Bad Checks

Citizens and Businesses of St. Charles County

The St. Charles County Prosecuting Attorney's Office Bad Check Unit assists citizens in the collection and prosecution of bad checks given to them in St. Charles County. Since its creation in December 1989, our unit has prosecuted thousands of bad checks cases and collected approximately $9 million in restitution. In 2014, the Bad Check Unit became part of the office's Financial Services Unit.

In one of their roles, the Financial Services Unit serves anyone who received a bad check in St. Charles County.

How to Obtain Owed Money

Once your bank returns a check and you have been unsuccessful in collecting from the issuer, you may send your bad check to our office. Follow the guidelines set out in the Merchants Handbook for Bad Checks (PDF), and please share this information with your employees and co-workers. Further, please make sure each check submitted to our office is accompanied by a fully completed Probable Cause Statement / Check Information Sheet (PDF).

The services of St. Charles County Prosecuting Attorney's Office in collecting and prosecuting bad checks are free to you, the victim of a bad check. The issuers of bad checks, not you, will pay any administrative costs as set out by Missouri law.

Contact Information

For the fastest response, questions for the unit should be directed to the Financial Services Unit via email.


  1. Bad Check Remedies
  2. Stop Payment
  3. When You Take a Check

If you receive a check that is not honored because the writer lacked sufficient funds or credit in the drawee account to pay the check or because the writer did not have an account with the institution the check was drawn on, the law of Missouri in Section 570.123, Missouri Revised Statues (RSMO), provides you with a choice of remedies:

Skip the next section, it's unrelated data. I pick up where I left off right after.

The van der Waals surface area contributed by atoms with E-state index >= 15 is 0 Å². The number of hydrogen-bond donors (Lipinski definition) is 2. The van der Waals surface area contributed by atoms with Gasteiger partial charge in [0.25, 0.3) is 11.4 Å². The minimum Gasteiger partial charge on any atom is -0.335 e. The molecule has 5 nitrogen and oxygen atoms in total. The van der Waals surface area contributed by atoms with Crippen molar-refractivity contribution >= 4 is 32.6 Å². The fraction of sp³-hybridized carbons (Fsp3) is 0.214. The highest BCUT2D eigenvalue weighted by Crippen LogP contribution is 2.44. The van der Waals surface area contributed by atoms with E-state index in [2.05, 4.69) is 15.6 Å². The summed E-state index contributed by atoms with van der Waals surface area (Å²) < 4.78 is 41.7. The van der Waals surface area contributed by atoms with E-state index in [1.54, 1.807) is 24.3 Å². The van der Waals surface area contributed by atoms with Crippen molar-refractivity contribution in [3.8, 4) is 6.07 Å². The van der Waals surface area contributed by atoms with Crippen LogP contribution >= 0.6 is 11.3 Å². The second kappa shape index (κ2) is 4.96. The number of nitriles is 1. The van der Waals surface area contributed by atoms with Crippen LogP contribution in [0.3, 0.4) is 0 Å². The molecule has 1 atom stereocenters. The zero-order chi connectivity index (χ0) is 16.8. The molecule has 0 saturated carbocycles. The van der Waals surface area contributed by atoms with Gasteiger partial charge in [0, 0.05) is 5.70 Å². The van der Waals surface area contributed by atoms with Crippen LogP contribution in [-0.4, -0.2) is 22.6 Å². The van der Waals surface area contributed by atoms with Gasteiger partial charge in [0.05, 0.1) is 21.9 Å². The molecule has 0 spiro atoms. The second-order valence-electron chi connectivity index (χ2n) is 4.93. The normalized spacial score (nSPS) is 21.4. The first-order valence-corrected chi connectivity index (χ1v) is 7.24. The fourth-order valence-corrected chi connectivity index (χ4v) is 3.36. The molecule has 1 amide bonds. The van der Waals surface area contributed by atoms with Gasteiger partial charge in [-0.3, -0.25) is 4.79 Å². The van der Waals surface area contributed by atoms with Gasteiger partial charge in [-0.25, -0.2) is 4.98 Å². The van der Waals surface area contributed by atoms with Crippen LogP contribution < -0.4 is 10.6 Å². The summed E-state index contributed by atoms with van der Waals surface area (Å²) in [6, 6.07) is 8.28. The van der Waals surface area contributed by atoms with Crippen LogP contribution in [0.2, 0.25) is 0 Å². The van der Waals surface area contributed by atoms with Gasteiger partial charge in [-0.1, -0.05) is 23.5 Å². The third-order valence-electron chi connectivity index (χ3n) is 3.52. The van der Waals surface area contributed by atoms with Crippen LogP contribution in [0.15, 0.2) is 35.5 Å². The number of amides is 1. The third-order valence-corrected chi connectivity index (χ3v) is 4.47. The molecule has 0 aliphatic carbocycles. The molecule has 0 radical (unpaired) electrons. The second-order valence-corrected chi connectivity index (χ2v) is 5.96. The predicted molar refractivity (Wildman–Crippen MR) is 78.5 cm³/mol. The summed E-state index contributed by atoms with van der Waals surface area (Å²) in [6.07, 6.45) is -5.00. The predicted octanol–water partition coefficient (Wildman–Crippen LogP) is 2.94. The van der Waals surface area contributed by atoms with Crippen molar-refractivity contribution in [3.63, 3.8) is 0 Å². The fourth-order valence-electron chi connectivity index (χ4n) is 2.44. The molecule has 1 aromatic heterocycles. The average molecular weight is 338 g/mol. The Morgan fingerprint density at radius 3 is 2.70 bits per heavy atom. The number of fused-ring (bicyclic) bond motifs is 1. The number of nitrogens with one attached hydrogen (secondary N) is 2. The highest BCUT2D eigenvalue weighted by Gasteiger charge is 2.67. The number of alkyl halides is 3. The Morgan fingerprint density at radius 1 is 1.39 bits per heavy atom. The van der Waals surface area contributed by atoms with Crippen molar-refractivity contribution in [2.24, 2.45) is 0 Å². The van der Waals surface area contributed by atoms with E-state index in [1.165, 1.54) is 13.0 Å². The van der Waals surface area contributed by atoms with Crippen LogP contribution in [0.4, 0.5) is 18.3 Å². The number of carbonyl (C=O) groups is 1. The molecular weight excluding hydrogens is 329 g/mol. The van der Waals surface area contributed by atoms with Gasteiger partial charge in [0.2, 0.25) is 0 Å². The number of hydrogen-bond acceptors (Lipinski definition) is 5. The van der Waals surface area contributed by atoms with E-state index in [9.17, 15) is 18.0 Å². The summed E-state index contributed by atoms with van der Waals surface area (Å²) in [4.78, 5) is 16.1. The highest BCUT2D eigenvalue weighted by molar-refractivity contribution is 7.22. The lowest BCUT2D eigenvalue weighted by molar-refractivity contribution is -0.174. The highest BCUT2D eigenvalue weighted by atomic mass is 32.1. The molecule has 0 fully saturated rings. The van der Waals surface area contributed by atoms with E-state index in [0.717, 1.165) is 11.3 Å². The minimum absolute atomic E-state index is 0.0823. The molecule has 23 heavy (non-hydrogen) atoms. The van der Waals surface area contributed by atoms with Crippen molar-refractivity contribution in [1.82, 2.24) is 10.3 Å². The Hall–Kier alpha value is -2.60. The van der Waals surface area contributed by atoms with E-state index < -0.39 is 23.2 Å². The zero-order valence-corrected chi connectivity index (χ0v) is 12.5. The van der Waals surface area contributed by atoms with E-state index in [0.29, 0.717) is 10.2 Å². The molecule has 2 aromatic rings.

Civil Action for Money

If you choose to pursue your civil remedy, you would take these steps:

  1. By certified or registered mail, send a notice that the check did not clear and a written demand for payment within 30 days to the maker of the check and to any endorser of the check at the address appearing on the check or to the last known address of each person. Keep a copy of the letter, the stub from the certified or registered mail form, and the green postcard if it is returned to you.
  2. If you do not receive payment within 30 days, file suit. You can represent yourself in small claims court if the amount of money you seek is not greater than $1,500.
  3. In addition to the face amount of the check you can ask for a penalty of 3 times the face amount of the check, but not less than $100 and not more than $500. You can also ask for attorney fees incurred in bringing the action if you have an attorney.
  4. When you have obtained a judgment, you will have to collect it if the writer does not pay it voluntarily.